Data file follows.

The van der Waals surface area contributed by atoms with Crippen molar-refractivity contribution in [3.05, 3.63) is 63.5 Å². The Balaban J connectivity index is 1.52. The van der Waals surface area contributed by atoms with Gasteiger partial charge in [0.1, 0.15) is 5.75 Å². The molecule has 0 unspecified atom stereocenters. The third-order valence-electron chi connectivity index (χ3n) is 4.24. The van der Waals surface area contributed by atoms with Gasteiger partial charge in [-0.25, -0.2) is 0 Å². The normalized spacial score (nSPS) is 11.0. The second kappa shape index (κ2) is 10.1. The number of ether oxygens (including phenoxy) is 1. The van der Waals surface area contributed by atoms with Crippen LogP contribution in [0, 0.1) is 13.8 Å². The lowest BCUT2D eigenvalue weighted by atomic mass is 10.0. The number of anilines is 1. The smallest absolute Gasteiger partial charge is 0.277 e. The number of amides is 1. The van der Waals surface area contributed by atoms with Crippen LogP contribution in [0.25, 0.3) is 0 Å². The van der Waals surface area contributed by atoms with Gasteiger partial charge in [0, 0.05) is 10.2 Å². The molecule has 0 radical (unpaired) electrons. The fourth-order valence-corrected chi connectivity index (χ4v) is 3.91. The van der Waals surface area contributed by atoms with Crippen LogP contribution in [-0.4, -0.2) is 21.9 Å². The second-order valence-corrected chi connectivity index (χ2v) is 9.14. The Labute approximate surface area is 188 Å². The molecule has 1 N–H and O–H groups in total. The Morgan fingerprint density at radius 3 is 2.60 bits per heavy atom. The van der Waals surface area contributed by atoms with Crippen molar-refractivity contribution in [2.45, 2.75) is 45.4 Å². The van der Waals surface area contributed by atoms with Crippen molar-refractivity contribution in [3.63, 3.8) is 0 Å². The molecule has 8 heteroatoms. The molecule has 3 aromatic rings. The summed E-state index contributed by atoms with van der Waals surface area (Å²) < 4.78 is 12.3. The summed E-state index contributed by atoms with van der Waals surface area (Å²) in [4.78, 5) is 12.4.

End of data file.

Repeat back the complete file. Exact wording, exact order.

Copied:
The van der Waals surface area contributed by atoms with Crippen molar-refractivity contribution in [3.05, 3.63) is 63.5 Å². The Balaban J connectivity index is 1.52. The van der Waals surface area contributed by atoms with Gasteiger partial charge in [0.1, 0.15) is 5.75 Å². The molecule has 0 unspecified atom stereocenters. The third-order valence-electron chi connectivity index (χ3n) is 4.24. The van der Waals surface area contributed by atoms with Gasteiger partial charge in [-0.25, -0.2) is 0 Å². The normalized spacial score (nSPS) is 11.0. The second kappa shape index (κ2) is 10.1. The number of ether oxygens (including phenoxy) is 1. The van der Waals surface area contributed by atoms with Crippen LogP contribution in [0, 0.1) is 13.8 Å². The lowest BCUT2D eigenvalue weighted by atomic mass is 10.0. The number of anilines is 1. The smallest absolute Gasteiger partial charge is 0.277 e. The number of amides is 1. The van der Waals surface area contributed by atoms with Crippen LogP contribution in [0.25, 0.3) is 0 Å². The van der Waals surface area contributed by atoms with Gasteiger partial charge in [0, 0.05) is 10.2 Å². The molecule has 0 radical (unpaired) electrons. The fourth-order valence-corrected chi connectivity index (χ4v) is 3.91. The van der Waals surface area contributed by atoms with Crippen LogP contribution in [-0.4, -0.2) is 21.9 Å². The second-order valence-corrected chi connectivity index (χ2v) is 9.14. The Labute approximate surface area is 188 Å². The molecule has 1 N–H and O–H groups in total. The Morgan fingerprint density at radius 3 is 2.60 bits per heavy atom. The van der Waals surface area contributed by atoms with Crippen molar-refractivity contribution in [2.45, 2.75) is 45.4 Å². The van der Waals surface area contributed by atoms with Crippen molar-refractivity contribution in [3.63, 3.8) is 0 Å². The molecule has 8 heteroatoms. The molecule has 3 aromatic rings. The summed E-state index contributed by atoms with van der Waals surface area (Å²) < 4.78 is 12.3. The summed E-state index contributed by atoms with van der Waals surface area (Å²) in [4.78, 5) is 12.4.